11. The Notice of Application for leave to apply for judicial review identified the decisions which were being challenged as the decisionof the Chief Executive to promulgate the two instruments, and the two decisions of the Secretary for the Civil Service. However,the grounds on which relief was sought showed that the A.E.C.S. also wanted to challenge particular sections of the Executive Orderand particular regulations in the Regulation. The fact that these were separate challenges was drawn to the attention of the A.E.C.S.,and Mr. Scott was informed that they could only proceed if leave to apply for judicial review of the particular sections and regulationswas sought. That prompted the A.E.C.S. to file what it described as a “Supplementary Notice” to the original Notice of Application.

12. Ord. 53 does not provide for such a Supplementary Notice. At the hearing, I told Mr. Scott that I thought that it would be necessaryfor the A.E.C.S. to file a new Notice of Application with a new A.L. No., which could in due course be consolidated with the currentapplication. I have changed my mind since the hearing. I think that the only thing which needs to be done is for me to give the A.E.C.S.leave to amend the original Notice of Application to incorporate the contents of the Supplementary Notice. I therefore grant leavefor that to be done, and it will not be necessary for any further document to be filed.

13. There are a number of provisions of the Executive Order and the Regulation which the A.E.C.S. challenged in the original Notice ofApplication but which do not feature in the Supplementary Notice. Mr. Scott confirmed that the A.E.C.S. is at present applying forleave to apply for judicial review only of those provisions of the Executive Order and the Regulation which are referred to in theSupplementary Notice. I must deal with each of the provisions in turn, though some of them can for convenience be dealt with together.

14. Sections 11, 15 and 16 of the Executive Order and reg. 14 of the Regulation. Section 11 of the Executive Order provides:

“If an officer has been convicted on a criminal charge the Chief Executive may, upon a consideration of the proceedings of the courton such charge, inflict such punishment upon the officer as may seem to him to be just, without any further proceedings.”

Section 15 of the Executive Order provides:

“An officer acquitted of a criminal charge shall not be punished in respect of any charges upon which he has been acquitted, but hemay nevertheless be punished on any other charges arising out of his conduct in the matter which do not raise substantially the sameissues as those on which he has been acquitted and the appropriate proceedings may be taken for the purpose.”

Section 16 of the Executive Order provides:

“An officer who is dismissed forfeits all claims to any pension, gratuity or other like benefits and to any other benefits or advantagesof an officer.”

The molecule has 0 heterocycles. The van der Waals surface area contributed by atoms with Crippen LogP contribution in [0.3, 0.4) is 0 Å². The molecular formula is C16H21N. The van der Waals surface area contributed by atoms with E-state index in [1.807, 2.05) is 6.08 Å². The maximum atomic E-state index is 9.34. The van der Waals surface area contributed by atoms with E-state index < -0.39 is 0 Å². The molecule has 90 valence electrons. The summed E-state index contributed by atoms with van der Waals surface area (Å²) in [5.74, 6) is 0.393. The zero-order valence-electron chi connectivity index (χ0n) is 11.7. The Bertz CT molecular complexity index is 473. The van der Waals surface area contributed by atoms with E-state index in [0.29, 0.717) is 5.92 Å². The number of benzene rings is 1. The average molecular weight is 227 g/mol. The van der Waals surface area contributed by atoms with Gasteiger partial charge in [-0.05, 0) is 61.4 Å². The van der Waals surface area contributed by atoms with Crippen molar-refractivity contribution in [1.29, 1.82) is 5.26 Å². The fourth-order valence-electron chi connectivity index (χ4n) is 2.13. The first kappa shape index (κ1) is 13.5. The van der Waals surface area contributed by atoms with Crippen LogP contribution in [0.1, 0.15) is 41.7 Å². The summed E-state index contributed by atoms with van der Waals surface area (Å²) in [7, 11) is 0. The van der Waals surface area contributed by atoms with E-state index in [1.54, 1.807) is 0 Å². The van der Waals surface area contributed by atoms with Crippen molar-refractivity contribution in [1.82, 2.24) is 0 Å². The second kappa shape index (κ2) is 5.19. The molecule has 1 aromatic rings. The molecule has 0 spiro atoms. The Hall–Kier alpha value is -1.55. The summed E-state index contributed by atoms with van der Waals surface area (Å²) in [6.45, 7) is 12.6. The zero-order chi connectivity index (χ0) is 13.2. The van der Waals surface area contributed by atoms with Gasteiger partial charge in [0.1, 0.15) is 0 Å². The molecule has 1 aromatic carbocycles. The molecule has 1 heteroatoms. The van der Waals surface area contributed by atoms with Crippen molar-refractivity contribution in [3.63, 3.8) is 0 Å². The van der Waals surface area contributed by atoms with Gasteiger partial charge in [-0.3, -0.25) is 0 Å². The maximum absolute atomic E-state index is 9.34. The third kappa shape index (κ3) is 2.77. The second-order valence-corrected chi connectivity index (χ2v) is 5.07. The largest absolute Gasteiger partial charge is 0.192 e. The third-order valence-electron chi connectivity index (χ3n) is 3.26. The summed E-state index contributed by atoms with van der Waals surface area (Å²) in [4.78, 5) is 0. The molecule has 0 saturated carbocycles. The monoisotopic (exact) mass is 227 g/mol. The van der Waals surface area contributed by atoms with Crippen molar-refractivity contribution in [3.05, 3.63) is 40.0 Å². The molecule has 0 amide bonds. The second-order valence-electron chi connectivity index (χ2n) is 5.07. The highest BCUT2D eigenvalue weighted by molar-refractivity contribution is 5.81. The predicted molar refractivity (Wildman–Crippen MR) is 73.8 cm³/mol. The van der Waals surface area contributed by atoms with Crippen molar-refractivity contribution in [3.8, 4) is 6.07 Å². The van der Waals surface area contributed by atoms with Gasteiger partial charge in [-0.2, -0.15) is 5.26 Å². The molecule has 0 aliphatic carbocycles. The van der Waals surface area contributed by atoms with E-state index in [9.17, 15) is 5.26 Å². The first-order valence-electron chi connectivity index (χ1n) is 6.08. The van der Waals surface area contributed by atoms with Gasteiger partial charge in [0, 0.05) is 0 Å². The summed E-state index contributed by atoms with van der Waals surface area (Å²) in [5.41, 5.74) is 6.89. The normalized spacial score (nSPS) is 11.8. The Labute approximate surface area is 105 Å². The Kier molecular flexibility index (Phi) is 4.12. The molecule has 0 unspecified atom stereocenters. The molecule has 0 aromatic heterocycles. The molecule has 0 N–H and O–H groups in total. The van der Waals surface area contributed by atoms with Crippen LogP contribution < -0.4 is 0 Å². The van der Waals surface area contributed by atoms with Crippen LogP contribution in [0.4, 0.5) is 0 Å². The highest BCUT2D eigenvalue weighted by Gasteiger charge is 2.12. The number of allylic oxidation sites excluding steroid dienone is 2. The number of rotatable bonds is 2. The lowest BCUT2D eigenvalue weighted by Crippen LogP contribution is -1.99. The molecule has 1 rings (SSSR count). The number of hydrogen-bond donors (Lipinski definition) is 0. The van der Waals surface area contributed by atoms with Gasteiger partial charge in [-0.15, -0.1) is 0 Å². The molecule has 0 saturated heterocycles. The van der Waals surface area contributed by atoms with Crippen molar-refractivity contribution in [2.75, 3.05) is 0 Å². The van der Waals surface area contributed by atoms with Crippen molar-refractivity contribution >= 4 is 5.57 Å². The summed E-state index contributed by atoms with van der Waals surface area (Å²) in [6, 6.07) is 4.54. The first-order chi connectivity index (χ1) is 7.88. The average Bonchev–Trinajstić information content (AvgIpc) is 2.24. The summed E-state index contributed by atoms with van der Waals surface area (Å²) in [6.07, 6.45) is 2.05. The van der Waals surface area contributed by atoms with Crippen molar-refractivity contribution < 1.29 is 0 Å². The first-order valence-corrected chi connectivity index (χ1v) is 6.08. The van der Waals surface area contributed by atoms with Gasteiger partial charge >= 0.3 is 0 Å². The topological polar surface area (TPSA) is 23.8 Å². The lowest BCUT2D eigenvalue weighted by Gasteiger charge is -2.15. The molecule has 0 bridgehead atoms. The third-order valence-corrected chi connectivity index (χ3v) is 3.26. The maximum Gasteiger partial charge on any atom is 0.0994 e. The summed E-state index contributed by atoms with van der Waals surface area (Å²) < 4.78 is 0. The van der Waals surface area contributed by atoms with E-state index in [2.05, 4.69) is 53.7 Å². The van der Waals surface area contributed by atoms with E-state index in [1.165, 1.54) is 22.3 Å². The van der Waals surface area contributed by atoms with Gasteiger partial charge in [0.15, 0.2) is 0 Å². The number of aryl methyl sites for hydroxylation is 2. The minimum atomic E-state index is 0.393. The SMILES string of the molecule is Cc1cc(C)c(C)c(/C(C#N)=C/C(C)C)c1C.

Reg. 14 of the Regulation provides for the withholding of an officer’s salary if he is convicted of a criminal offence and the convictionmay lead to his dismissal.

15. These provisions are said to be incompatible with Art. 11(6) of the Bill of Rights and section 101D of the Criminal Procedure Ordinance (Cap. 221). Art. 11(6) provides:

“No one shall be liable to be tried or punished again for an offence for which he has already been finally convicted or acquittedin accordance with the law and penal procedure of Hong Kong.”

Section 101D provides:

“Where any act constitutes 2 or more offences, whether under the same Ordinance or otherwise, the offender shall be liable to be prosecutedand punished for any or all such offences but shall not be liable to be punished twice for the same offence.”

I do not think it arguable that the provisions in the Executive Order and the Regulation are incompatible with Art. 11(6) or section101D. The words “liable to be tried or punished again” in Art. 11(6) and the words “liable to be punished twice for the same offence”in section 101D can only refer to a trial in a criminal court and to punishment imposed as a result of criminal proceedings. Theydo not refer to disciplinary sanctions imposed as a result of the commission of a disciplinary offence. In any event, the withdrawalof salary provided for by reg. 14 does not amount to “punishment”: rather, it is in the nature of a provision permitting the withdrawalof a contractual benefit. Accordingly, I refuse to grant the A.E.C.S. leave to apply for judicial review of these provisions in theExecutive Order and the Regulation.

16. Section 17 of the Executive Order provides:

“An officer who is under interdiction may not, without the permission of the Chief Executive, leave HKSAR during the interval beforehe is reinstated or dismissed.”

This provision is said to be incompatible with Art. 8(2) of the Bill of Rights, which provides:

“Everyone shall be free to leave Hong Kong.”

Art. 8(3) of the Bill of Rights provides that this right

“shall not be subject to any restrictions except those which are provided by law, are necessary to protect national security, publicorder (ordre public), public health or morals or the rights and freedoms of others, and are consistent with the other rights recognizedin this Bill of Rights.”